Student's sign language interpreter unavailable after CPS transfers him to new school

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David Langley's mother Philomena O'Connor says her son has always had a sign language interpreter assigned to him.

David Langley's mother Philomena O'Connor says her son has always had a sign language interpreter assigned to him. But that changed when he was transferred to a new school. First she called CPS. And then she called ABC7.

David's hearing problems have never kept him from learning. But three days into the CPS school year, he's already playing catch-up.

The 17-year-old high school senior relies on sign language to learn. But when classes started Tuesday at Vaughn Occupational High School, there was no sign language interpreter available as required by his Individualized Education Program.

"He's been lip reading, but he's losing communication because he's not catching all the words," said his mother. "It's like me trying to read another language that I don't know. I've done a lot of crying this week."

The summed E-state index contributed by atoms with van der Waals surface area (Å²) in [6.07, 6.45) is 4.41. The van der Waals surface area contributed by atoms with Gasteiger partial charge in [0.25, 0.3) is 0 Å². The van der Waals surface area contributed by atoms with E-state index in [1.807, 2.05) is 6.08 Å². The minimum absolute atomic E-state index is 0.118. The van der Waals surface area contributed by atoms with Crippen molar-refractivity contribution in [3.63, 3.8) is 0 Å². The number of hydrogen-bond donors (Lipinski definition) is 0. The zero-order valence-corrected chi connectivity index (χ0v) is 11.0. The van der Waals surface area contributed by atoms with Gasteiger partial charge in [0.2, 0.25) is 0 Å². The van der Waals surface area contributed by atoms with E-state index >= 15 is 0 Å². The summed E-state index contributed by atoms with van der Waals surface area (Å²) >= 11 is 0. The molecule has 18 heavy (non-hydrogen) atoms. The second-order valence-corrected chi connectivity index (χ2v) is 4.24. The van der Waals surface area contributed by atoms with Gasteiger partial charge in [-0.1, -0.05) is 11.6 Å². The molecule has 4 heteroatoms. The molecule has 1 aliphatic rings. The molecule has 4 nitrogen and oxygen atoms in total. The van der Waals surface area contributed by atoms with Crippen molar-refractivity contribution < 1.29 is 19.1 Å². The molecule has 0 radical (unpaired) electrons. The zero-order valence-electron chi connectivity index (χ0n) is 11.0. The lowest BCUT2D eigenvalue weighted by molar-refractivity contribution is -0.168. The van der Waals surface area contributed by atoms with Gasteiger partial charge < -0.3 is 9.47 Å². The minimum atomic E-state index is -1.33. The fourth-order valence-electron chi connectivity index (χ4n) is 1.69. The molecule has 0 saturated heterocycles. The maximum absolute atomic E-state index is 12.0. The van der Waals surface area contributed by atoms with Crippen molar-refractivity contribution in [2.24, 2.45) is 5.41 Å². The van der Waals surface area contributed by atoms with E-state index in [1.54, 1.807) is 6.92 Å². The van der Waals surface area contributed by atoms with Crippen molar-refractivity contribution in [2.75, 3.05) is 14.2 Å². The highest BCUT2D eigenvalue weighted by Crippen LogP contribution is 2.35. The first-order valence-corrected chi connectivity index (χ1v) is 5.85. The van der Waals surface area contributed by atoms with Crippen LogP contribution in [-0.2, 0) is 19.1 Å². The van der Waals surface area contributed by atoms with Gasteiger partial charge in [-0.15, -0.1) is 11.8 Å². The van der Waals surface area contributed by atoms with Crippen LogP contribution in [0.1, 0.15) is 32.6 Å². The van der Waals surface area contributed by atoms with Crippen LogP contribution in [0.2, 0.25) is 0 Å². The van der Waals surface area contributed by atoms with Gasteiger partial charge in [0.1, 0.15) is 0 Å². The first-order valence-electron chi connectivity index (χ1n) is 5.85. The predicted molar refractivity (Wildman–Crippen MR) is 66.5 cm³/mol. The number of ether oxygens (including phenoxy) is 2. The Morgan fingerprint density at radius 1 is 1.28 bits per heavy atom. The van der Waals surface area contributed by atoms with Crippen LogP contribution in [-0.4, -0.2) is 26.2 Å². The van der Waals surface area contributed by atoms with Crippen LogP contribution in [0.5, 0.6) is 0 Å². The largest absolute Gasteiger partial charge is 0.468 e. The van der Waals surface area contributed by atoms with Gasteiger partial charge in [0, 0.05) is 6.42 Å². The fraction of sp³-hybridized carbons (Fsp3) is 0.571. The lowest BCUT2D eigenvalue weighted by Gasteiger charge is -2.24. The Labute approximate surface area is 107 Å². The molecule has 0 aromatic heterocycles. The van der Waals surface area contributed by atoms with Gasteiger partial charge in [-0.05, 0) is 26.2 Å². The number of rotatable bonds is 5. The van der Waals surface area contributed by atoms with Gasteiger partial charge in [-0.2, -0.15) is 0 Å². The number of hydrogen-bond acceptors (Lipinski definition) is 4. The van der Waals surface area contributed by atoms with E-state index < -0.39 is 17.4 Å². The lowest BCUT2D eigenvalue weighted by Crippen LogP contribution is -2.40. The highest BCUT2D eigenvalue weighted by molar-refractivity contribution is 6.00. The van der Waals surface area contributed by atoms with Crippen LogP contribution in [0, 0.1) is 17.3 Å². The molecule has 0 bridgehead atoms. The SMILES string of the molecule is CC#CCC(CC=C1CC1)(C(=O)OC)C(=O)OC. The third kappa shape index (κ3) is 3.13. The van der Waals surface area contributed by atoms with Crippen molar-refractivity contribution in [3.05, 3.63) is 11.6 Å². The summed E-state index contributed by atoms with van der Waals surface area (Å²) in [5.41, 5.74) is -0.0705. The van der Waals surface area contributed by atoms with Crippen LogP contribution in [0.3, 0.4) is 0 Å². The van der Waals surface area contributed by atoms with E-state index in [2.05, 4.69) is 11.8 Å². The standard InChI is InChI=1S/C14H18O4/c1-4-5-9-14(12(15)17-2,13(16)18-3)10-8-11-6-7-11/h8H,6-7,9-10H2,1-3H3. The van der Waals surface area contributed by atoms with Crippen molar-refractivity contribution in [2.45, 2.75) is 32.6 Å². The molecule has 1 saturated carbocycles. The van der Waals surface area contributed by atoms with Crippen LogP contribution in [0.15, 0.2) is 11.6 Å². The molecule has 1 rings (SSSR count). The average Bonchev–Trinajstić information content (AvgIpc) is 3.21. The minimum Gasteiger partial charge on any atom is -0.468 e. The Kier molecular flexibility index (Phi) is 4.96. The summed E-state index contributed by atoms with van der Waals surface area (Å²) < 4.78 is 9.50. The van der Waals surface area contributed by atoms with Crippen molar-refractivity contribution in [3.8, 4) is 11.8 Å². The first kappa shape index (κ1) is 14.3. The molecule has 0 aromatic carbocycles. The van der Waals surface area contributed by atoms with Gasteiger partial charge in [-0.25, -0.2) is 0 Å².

David's mother says administrators had no answer when she asked when an interpreter would be assigned.

Adding to the upheaval, David's mother says CPS notified her just last week that her son was being transferred to Vaughn, a special needs school.

In a statement, CPS spokesperson Emily Bolton said, "Supporting diverse learners and ensuring they have the support they need to be successful is a top priority for the district. Due to the student's transfer, there was a brief disconnect in services and the student will have a sign language interpreter tomorrow and moving forward. We regret this lapse in service and we are providing extra supports to the student to ensure they have what is needed to complete their coursework."

"It shouldn't be like this, you know. I shouldn't have to fight constantly to get him what is in his IEP," said O'Connor.

CPS in its statement said it's committed to supporting students with diverse needs and ensuring they succeed is a top priority. David's mother says she filed a complaint with the government today on the basis of the Americans with Disabilities Act.
Related Topics:
educationchicago public schoolscpssign languagehigh school
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